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14 February 2018

Mango Solutions are delighted to announce that loyalty programme pioneer and data science innovator, Edwina Dunn, will keynote at the 2018 Enterprise Applications of the R Language (EARL) Conference in London on 11-13 September.

Mango Solutions’ Chief Data Scientist, Richard Pugh, has said that it is a privilege to have Ms Dunn address Conference delegates.

“Edwina helped to change the data landscape on a global scale while at dunnhumby; Tesco’s Clubcard, My Kroger Plus and other loyalty programmes have paved the way for data-driven decision making in retail,” Mr Pugh said.

“Having Edwina at EARL this year is a win for delegates, who attend the Conference to find inspiration in their use of analytics and data science using the R Language.

“In this centenary year of the 1918 Suffrage act, Edwina’s participation is especially appropriate, as she is the founder of The Female Lead, a non-profit organization dedicated to giving women a platform to share their inspirational stories,” he said.

Ms Dunn is currently CEO at Starcount, a consumer insights company that combines the science of purchase and intent and brings the voice of the customer into the boardroom.

The EARL Conference is a cross-sector conference focusing on the commercial use of the R programming language with presentations from some of the world’s leading practitioners.

More information and tickets are available on the EARL Conference website:


For more information, please contact:
Karis Bouher, Marketing Manager: or +44 (0)1249 705 450

EARL Seattle Keynote Speaker Announcement: Julia Silge
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We’re delighted to announce that Julia Silge will be joining us on 7 November in Seattle as our Keynote speaker.

Julia is a Data Scientist at Stack Overflow, has a PhD in astrophysics and an abiding love for Jane Austen (which we totally understand!). Before moving into Data Science and discovering R, Julia worked in academia and ed tech, and was a NASA Datanaut. She enjoys making beautiful charts, programming in R, text mining, and communicating about technical topics with diverse audiences. In fact, she loves R and text mining so much, she literally wrote the book on it: Text Mining with R: A Tidy Approach!

We can’t wait to see what Julia has to say in November.

Submit an abstract

Abstract submissions are open for both the US Roadshow in November and London in September. You could be on the agenda with Julia in Seattle as one of our speakers if you would like to share the R successes in your organisation.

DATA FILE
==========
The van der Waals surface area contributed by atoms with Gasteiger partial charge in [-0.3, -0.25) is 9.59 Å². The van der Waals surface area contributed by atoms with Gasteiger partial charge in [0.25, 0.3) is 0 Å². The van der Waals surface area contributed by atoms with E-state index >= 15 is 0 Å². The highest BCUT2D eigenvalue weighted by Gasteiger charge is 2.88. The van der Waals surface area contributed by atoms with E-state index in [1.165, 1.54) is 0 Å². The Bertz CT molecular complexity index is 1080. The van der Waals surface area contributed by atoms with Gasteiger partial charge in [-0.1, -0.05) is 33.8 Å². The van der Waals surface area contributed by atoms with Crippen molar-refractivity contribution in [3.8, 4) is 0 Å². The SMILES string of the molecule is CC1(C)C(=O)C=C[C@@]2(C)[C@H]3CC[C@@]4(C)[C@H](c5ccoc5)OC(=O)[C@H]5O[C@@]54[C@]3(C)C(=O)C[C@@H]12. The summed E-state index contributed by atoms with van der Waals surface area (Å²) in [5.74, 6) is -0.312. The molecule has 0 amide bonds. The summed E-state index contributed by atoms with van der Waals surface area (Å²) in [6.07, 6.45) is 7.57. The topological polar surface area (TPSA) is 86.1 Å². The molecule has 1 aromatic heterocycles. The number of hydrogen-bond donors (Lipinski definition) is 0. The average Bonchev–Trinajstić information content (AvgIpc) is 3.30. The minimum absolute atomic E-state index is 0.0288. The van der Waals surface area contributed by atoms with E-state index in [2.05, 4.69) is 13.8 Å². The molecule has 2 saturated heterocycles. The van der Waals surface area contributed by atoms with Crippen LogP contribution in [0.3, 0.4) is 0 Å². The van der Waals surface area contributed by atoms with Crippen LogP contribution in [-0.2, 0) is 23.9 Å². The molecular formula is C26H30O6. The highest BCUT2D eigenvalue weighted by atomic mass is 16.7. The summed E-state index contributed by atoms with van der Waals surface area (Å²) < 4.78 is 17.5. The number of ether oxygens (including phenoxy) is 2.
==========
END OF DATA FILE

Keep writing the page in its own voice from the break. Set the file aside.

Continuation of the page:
Submit your abstract here.

Early bird tickets now available

Tickets for all EARL Conferences are now available:
London: 11-13 September
Seattle: 7 November
Houston: 9 November
Boston: 13 November

The EARLy career scholarship
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At Mango, we’re passionate about R and promoting its use in enterprise – it’s why we created the EARL Conferences. We understand the importance of sharing knowledge to generate new ideas and change the way organisations use R for the better.

This year we are on a mission to actively encourage the attendance of R users who are either in a very early stage of their career or are finishing their academic studies and looking at employment options.

We’re offering EARLy career R users a chance to come to EARL – we have a number of 2-day conference passes for EARL London and tickets for each 1-day event in the US. This year’s dates are:
London, 12-13 September
Seattle, 7 November
Houston, 9 November
Boston, 13 November

Who can apply?

  • Anyone in their first year of employment
  • Anyone doing an internship or work placement
  • Anyone who has recently finished – or will soon be finishing – their academic studies and is actively pursuing a career in Analytics

To apply for a free EARLy Career ticket, tell us why you would like to attend an EARL Conference and how attending will help you advance your knowledge and your career.

(Minimum 200 words, maximum 500 words)

Submit your response here.

Terms and conditions: ‘Winners’ will receive tickets for any EARL Conference of their choice. This does not include travel or accommodation. The tickets are non-transferable. The tickets cannot be exchanged for cash.